I’ve read lots of bad reviews of Ecotopia and had several reports from other readers that it’s really awful. As an avid reader of utopian stories, I had to find out for myself. It’s true that Ecotopia is not that good as either a novel or a utopian idea. To be fair, nearly all utopian novels fail to hold up as novels, with the possible exceptions of H. G. Wells’ Men Like Gods and B. F. Skinner’s Walden Two. All of them have the same plot: a character known as the reader’s surrogate winds up in Utopia and wanders around asking “how does this work?” and “how does that work?” Various utopian citizens explain the workings of their society. Eventually the character returns home to deliver the message of how to improve the world. Or, in those novels that want to have an exciting twist ending, the main character may decide to abandon their home and stay in Utopia.
In this story, the reader’s surrogate is Will Weston, a reporter who is the first American allowed to visit Ecotopia, a Utopian nation formed by the secession of Oregon, Washington, and the Northern part of California. The current year is 1999 and the secession happened in 1980. In the intervening 20 years, Ecotopia has turned itself into 1970’s hippy commune dweller’s idea of Utopia. The main differences I noticed between Ecotopia and other fictional utopias is the amount and variety of sexual activity described and a weird emphasis on the need for random emotional outbursts. Apparently 1970s people thought Americans suffered from a case of pent-up emotions. Ecotopian characters frequently burst into tears or become enraged about seemingly random things, get into fights, and make love with strangers at the drop of a hat. It’s the exact opposite of Mr. Spock’s planet, Vulcan, where logic and reason lead to peaceful coexistence.
What holds up well for a 1970s novel:
- pervasive use of battery powered electric vehicles
- solar, wind, and geothermal power on a distributed grid system
- houses and vehicles are individually customized from mass-produced interlocking modules
- manufactured materials must be either naturally or artificially biodegradable
- print-on-demand books/newspapers available from vending machines
- city support systems are stable-state, no build-up of pollutants
- stable-state agricultural system that balances food production with environment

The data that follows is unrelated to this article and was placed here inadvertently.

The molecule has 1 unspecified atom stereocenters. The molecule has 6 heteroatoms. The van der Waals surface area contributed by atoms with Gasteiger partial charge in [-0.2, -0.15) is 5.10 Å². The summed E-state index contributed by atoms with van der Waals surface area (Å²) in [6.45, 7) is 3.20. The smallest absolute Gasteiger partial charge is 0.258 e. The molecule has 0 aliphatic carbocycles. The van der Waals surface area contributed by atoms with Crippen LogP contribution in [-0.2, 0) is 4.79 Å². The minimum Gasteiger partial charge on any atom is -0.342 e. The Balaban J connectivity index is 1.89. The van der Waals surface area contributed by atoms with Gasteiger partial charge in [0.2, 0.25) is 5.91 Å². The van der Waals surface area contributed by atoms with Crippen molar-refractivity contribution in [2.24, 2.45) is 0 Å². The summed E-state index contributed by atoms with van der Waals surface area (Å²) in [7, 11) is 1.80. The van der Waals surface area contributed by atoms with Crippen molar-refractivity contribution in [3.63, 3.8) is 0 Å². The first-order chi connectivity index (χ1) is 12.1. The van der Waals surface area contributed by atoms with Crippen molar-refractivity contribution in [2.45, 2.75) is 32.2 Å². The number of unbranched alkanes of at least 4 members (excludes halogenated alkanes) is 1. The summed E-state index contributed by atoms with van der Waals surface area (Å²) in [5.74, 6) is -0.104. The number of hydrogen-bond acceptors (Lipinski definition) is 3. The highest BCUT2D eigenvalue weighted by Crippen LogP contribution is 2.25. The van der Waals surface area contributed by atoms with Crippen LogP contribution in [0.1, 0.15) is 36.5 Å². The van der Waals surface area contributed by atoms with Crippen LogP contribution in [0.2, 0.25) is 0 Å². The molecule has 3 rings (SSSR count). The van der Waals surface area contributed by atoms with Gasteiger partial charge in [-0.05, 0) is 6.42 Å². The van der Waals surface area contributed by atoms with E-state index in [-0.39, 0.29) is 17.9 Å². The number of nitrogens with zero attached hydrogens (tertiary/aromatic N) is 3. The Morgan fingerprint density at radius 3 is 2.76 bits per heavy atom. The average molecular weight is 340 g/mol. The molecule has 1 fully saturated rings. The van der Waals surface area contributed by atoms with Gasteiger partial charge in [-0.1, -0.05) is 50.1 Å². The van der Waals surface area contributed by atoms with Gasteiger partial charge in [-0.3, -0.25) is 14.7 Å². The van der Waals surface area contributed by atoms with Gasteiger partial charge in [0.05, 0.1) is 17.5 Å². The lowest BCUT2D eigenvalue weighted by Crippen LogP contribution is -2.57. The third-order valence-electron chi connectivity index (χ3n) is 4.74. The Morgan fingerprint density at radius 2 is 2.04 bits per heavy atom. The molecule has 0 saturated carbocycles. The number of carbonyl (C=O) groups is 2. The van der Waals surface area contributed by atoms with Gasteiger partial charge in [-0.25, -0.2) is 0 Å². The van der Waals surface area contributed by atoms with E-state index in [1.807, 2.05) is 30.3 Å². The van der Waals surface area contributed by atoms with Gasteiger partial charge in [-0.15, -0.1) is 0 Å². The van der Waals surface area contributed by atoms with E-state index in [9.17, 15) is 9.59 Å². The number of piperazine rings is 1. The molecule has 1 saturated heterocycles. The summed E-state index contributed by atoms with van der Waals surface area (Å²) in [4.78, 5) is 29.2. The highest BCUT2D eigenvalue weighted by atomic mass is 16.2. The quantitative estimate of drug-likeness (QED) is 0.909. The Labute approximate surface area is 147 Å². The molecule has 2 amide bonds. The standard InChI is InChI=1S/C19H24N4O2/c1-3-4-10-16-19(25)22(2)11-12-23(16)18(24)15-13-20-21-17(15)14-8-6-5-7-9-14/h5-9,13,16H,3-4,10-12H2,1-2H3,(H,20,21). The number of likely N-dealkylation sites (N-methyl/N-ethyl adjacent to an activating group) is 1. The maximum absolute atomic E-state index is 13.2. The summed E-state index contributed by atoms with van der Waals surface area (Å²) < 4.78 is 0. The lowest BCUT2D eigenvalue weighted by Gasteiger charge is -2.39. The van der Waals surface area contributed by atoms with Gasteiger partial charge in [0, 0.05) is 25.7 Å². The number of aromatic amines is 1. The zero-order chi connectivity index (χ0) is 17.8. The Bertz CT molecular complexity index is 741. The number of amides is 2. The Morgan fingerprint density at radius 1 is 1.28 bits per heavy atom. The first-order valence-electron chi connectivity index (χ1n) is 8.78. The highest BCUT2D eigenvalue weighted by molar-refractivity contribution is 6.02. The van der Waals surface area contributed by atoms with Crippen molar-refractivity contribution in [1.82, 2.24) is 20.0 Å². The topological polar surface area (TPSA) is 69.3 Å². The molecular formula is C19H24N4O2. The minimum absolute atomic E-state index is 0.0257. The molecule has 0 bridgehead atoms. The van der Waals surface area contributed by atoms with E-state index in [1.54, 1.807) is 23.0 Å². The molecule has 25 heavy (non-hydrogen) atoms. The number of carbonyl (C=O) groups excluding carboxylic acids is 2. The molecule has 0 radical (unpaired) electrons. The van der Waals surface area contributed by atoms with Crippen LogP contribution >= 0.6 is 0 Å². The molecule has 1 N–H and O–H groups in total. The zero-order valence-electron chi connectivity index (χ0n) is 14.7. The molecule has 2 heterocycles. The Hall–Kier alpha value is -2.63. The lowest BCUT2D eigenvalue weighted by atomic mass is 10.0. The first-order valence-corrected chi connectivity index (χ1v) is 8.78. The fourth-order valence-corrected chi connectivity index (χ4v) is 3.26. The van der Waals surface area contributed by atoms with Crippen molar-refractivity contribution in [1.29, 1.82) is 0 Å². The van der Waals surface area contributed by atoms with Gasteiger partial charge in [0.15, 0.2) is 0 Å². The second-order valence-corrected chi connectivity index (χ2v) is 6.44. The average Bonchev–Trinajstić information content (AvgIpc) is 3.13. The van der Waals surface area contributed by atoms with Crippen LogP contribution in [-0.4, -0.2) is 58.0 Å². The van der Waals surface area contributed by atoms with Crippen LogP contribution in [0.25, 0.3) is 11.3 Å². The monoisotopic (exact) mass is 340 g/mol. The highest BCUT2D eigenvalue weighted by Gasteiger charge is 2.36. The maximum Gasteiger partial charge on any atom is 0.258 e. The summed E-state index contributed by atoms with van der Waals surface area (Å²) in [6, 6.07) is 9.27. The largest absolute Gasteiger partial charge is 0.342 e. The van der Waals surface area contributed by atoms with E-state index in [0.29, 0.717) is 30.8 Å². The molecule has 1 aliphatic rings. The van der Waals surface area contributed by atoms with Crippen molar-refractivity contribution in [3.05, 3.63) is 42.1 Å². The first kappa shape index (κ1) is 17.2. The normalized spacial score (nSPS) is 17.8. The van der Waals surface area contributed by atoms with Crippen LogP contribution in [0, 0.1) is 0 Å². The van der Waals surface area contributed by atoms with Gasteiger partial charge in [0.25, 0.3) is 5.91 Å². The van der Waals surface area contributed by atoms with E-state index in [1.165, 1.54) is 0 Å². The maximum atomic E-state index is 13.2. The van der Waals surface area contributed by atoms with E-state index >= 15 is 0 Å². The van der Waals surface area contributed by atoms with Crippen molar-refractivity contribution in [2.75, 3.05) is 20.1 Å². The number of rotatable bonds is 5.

- clean air, clean water, natural environment (obvious from the novel’s name!)
- direct political participation via a nationwide, interactive computer network
- citizens allowed as much personal and economic freedom as possible
- universal basic income for all citizens
What doesn’t hold up well
- emotional outbursts, often leading to violence
- armed, lethal combat sports (to channel violent tendencies of young males)
- frequent, unprotected, casual sex with strangers
- segregated racial “mini-nations” for African-Americans and Asians
- healthcare system involves lots of sex between patients and providers
- favorite clothing materials are natural leather and furs – this seems very anachronistic to a modern reader as we’d likely assume California ecological proponents to also be PETA members but back in the 1970s their outlook was more of a Native-American inspired ecological ideal, so the efficient use of animal resources made sense in context.
Young men who take part in the armed combat events shout “It is a good day to die!” when going into battle. This is another Native American inspired element of the book that will likely be lost on modern readers, who are more likely to associate the phrase with Worf, the Klingon character from Star Trek: The Next Generation.
In the end, Ecotopia fails at the most important aspect of a Utopian novel: it doesn’t leave the reader with the feeling that they’d like to visit or even live in the world described. Final verdict: if you’re looking for entertaining novel, you’d be best to avoid the entire genre of Utopian books, that’s not their purpose. If you’re a fan of Utopian novels, this one is readable, moderately entertaining, but unconvincing.